Markets, Human Capital and Income Inequality in Rural China

Posted: 8 Mar 2000

See all articles by Loren Brandt

Loren Brandt

University of Toronto - Department of Economics; IZA Institute of Labor Economics

Dwayne Benjamin

University of Toronto

Paul Glewwe

University of Minnesota - College of Agricultural, Food and Environmental Sciences - Department of Applied Economics

Guo Li

World Bank - Rural Development (EASRD)

Date Written: 2001

Abstract

The introduction of the household responsibility system in the early 1980s and market liberalizing reforms are generally credited with the rapid growth enjoyed by China's rural sector. This growth has not been without some cost however. Over the last two decades, inequality appears to have increased appreciably in the countryside. Estimates suggest that the inequality as measured by the Gini has increased from less than 0.20 to 0.35 over this period. Much of the focus in the literature has been on the role of growing regional disparities in rural incomes caused by differential rates of growth in the TVE sector. Much less attention has been given to emerging differences within localities, and its contribution to overall inequality during transition. Recent calculations (Benjamin and Brandt, AEA Proceedings, 1999) suggest, however, that nearly three-quarters of the inequality in the rural sector are the product of intra- (as opposed to inter-) village differences in income. Our objective in this paper is to examine the emerging inter-household income differentials at the village level. In light of the growing market development in the countryside and the relaxation of restrictions on mobility, we want to analyze how emerging markets and institutions have interacted with household endowments and demographic processes to affect the distribution of income at this level. We are especially interested in the effect that human capital accumulation and differences in the rate of return to human capital across localities have had on intra-local inequality. We are also interested in the "indirect" effect that market development and growth has had on inequality through its effect on household organization. Over the last fifteen years, we observe a marked increase in the percentage of nuclear households, and a tendency for kids to live on their own once they become adults. To address these questions, we draw on two unique data sets. The first is a detailed household level data set that was collected by two of the authors in collaboration with Chinese colleagues in Hebei and Liaoning provinces in 1995. Altogether, 780 households in 30 villages in six counties in two provinces were surveyed. We also draw on for comparison household level data collected as part of the CHNS (Chinese Health and Nutrition Survey). These data extend to over 4000 households in 6 provinces, and have the added feature of being in the form of a panel (1989, 1991, 1993). This paper will contribute to our knowledge of inequality in rural China and to the impact of economic transition on inequality more generally.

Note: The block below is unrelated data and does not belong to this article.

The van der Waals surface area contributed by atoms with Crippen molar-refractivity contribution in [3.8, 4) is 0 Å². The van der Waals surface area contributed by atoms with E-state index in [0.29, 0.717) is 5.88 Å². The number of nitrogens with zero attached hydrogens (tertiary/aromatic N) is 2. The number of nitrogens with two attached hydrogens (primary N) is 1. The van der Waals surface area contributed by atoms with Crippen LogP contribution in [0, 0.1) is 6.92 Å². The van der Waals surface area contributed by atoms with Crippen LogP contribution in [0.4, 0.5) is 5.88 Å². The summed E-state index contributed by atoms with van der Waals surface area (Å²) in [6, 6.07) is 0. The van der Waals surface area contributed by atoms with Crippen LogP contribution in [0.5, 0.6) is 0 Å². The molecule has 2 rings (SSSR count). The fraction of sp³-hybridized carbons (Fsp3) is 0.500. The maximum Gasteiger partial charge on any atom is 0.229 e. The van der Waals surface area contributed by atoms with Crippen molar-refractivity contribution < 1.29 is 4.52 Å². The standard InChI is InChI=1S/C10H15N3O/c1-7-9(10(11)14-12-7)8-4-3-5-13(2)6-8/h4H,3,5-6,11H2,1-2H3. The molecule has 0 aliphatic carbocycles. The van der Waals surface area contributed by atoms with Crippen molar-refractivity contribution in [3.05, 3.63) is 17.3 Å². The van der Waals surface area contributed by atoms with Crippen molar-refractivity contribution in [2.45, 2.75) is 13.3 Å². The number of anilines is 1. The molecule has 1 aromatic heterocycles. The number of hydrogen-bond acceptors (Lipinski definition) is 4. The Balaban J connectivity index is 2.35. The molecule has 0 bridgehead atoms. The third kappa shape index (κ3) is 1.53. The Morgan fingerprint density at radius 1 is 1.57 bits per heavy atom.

JEL Classification: J24, J31

Suggested Citation

Brandt, Loren and Benjamin, Dwayne and Glewwe, Paul and Li, Guo, Markets, Human Capital and Income Inequality in Rural China (2001). Available at SSRN: https://ssrn.com/abstract=215208

Loren Brandt (Contact Author)

University of Toronto - Department of Economics ( email )

150 St. George Street
Toronto, Ontario M5S 3G7
Canada
416-978-4442 (Phone)
416-978-6713 (Fax)

IZA Institute of Labor Economics ( email )

P.O. Box 7240
Bonn, D-53072
Germany

Dwayne Benjamin

University of Toronto ( email )

105 St. George Street
Toronto, Ontario M5S 3E6 M5S1S4
Canada
416-978-6130 (Phone)
416-978-6713 (Fax)

Paul Glewwe

University of Minnesota - College of Agricultural, Food and Environmental Sciences - Department of Applied Economics ( email )

1994 Buford Avenue
Room 231
St. Paul, MN 55108-1995
United States

Guo Li

World Bank - Rural Development (EASRD) ( email )

Washington, DC 20433
United States

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